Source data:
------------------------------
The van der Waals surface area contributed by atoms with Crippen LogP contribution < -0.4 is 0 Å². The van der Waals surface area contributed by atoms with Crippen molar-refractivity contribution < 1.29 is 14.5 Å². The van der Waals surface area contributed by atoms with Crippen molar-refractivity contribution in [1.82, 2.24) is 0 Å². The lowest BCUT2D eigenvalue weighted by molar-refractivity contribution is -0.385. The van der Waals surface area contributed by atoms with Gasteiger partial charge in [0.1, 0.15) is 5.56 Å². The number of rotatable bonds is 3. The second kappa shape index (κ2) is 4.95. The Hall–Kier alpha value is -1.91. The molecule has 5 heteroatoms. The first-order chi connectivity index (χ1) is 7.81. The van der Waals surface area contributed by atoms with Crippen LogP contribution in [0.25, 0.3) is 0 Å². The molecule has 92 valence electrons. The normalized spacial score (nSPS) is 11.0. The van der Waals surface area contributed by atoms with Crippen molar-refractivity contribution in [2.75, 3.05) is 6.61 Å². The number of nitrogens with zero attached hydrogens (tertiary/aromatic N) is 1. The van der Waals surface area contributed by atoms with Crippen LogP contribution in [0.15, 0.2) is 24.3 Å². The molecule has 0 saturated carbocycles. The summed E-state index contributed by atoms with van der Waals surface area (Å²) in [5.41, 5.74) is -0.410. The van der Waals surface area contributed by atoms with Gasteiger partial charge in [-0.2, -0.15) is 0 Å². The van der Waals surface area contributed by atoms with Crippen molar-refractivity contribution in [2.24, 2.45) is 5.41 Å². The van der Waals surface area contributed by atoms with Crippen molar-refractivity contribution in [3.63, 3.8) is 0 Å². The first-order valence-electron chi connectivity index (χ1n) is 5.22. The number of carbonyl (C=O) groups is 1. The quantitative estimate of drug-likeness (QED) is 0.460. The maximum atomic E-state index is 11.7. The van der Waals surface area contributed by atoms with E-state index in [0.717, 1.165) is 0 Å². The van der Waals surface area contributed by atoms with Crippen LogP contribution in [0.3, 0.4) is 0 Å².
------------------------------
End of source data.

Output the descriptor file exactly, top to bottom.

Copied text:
The van der Waals surface area contributed by atoms with Crippen LogP contribution < -0.4 is 0 Å². The van der Waals surface area contributed by atoms with Crippen molar-refractivity contribution < 1.29 is 14.5 Å². The van der Waals surface area contributed by atoms with Crippen molar-refractivity contribution in [1.82, 2.24) is 0 Å². The lowest BCUT2D eigenvalue weighted by molar-refractivity contribution is -0.385. The van der Waals surface area contributed by atoms with Gasteiger partial charge in [0.1, 0.15) is 5.56 Å². The number of rotatable bonds is 3. The second kappa shape index (κ2) is 4.95. The Hall–Kier alpha value is -1.91. The molecule has 5 heteroatoms. The first-order chi connectivity index (χ1) is 7.81. The van der Waals surface area contributed by atoms with Crippen LogP contribution in [0.25, 0.3) is 0 Å². The molecule has 92 valence electrons. The normalized spacial score (nSPS) is 11.0. The van der Waals surface area contributed by atoms with Crippen molar-refractivity contribution in [2.75, 3.05) is 6.61 Å². The number of nitrogens with zero attached hydrogens (tertiary/aromatic N) is 1. The van der Waals surface area contributed by atoms with Crippen LogP contribution in [0.15, 0.2) is 24.3 Å². The molecule has 0 saturated carbocycles. The summed E-state index contributed by atoms with van der Waals surface area (Å²) in [5.41, 5.74) is -0.410. The van der Waals surface area contributed by atoms with Gasteiger partial charge in [-0.2, -0.15) is 0 Å². The van der Waals surface area contributed by atoms with Crippen molar-refractivity contribution in [2.24, 2.45) is 5.41 Å². The van der Waals surface area contributed by atoms with Crippen molar-refractivity contribution in [3.63, 3.8) is 0 Å². The first-order valence-electron chi connectivity index (χ1n) is 5.22. The number of carbonyl (C=O) groups is 1. The quantitative estimate of drug-likeness (QED) is 0.460. The maximum atomic E-state index is 11.7. The van der Waals surface area contributed by atoms with E-state index in [0.717, 1.165) is 0 Å². The van der Waals surface area contributed by atoms with Crippen LogP contribution in [0.3, 0.4) is 0 Å².